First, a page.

Many SNBRs like the Sunday Country Club and will support a church that doesn't demand compliance with doctrine and/or bigotry.  On any Church Street you will find several places where you will feel quite comfortable as an atheist (if you like that kind of stuff and can put up with references to the Greater Being.)  They will even host your Celebration of Life and cater the party afterward at very competitive rates compared to a commercial venue. 

Tuesday, November 18, 2014

Live a Life Worth Dying For.



Good Bible quotes for Atheists
Ecclesiastes 9 -
5 For the living know that they will die, but the dead know nothing, and they have no more reward; but the memory of them is lost.
Good old Ecclesiastes: Probably the first atheist. How he got into the Bible is still one of the great mysteries of life.   

I would, as an atheist, modify 9:5 ... they have no reward but the memory of them in those they have affected. 

Forrest Church is remembered and probably will be long remembered for, among many other things, "Live a life worth dying for."  Even special animals can live on if only as an abstract in fiction:  Balto the sled dog IRL and Lassie representing all working/companion dogs. 

Wednesday, August 21, 2013

Beliefnet
 iamachildofhis wrote:
 JCarlin wrote:
 iamachildofhis wrote:
iama:  We know that "all die."

JCarlin: End of story.  Get used to it.

iama:  You have evidence?

Yep.  In a long lifetime with many friends of all ages, I have been to many funerals, and other rituals associated with the end of life.  In many the celebrant said nice things about the deceased being "with God" and that we should be happy that their alloted life of woe and sin is over, including the devoted wife and mother of a 2 year old child I was godfather for.  In 100% of the deaths, the living had no further contact with the deceased, except for memories of the good times when the deceased played, sang, enlightened, and otherwise brought joy to our lives.  It didn't matter what faith they were, real memories, were the only contact anyone had.  Ever.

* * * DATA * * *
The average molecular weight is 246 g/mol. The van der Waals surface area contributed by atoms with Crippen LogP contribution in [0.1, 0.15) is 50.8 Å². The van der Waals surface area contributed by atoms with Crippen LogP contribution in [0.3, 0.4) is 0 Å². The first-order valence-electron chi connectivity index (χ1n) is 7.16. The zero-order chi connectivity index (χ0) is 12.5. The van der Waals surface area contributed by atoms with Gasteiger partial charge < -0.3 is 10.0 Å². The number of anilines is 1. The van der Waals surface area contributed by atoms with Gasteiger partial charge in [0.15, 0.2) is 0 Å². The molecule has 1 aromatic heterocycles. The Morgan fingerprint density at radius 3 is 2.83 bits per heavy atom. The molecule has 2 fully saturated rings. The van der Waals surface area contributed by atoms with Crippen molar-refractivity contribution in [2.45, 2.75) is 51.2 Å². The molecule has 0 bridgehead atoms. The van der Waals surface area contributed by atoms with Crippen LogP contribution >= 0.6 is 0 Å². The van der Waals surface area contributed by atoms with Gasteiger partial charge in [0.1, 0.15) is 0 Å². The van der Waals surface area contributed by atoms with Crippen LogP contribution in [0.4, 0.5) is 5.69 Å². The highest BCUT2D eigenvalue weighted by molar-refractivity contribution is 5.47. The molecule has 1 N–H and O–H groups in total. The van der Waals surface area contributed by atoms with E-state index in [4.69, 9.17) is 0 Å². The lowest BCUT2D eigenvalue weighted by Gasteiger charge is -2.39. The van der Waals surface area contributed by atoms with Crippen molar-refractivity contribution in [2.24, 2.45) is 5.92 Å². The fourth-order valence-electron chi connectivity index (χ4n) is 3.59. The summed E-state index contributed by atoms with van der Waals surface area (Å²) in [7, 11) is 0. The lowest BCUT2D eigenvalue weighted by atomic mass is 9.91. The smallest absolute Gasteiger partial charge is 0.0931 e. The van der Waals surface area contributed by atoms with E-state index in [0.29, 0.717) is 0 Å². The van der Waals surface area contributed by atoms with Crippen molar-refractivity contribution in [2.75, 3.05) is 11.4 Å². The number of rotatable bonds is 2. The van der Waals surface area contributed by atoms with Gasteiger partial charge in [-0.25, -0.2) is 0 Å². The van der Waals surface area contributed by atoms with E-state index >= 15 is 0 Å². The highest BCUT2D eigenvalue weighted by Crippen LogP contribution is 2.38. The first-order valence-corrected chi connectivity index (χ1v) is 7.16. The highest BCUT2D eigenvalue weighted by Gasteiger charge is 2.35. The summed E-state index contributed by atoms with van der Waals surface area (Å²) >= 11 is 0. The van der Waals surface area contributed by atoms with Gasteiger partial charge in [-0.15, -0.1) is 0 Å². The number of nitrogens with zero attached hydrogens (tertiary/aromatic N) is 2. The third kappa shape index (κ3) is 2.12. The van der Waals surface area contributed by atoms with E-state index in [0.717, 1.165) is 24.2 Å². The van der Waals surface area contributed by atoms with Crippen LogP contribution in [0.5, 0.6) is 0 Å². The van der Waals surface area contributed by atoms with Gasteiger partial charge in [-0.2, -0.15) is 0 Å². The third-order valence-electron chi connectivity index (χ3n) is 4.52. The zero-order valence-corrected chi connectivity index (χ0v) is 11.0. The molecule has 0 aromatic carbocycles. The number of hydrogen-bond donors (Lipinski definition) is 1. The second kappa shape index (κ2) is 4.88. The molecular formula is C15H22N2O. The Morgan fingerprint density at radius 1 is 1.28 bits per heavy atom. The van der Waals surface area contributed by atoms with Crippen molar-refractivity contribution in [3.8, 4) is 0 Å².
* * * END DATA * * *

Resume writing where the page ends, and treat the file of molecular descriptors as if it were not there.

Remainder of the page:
I was at a Catholic Requiem Mass recently where the celebrant made rude comments in the homily about celebrations of the lives of the deceased, implying that those lives were worthless, and that the only important thing was that the deceased was happy in heaven or would be at some point.  But all those still living wanted to talk about was the influence the deceased had on their lives and how they would miss it now that (whisper it) the deceased was with God.  

In all the funerals, and celebrations of life, I have been to, not even once has the deceased been present in the moment even lying in the casket, to share the stories, the songs, and all that made their life worth living.  Nor has any been back since except in memory to report on their experiences with God, or the worms, or even the mingling of the material remains with a beautiful sacred place for them. 

No matter really, the living do it for them and keep the meaning of that sacred place alive for them.   Part of the cremains of my sister are near the grave of her beloved Chopin, and even the picture of her son placing them can evoke the many times she shared Chopin and others with us on whatever piano was available.  Actually, not even a picture is necessary, any thoughts of her always included either her sharing music or her kitchen with all who loved her for both and the wisdom and love that were a part of either sharing.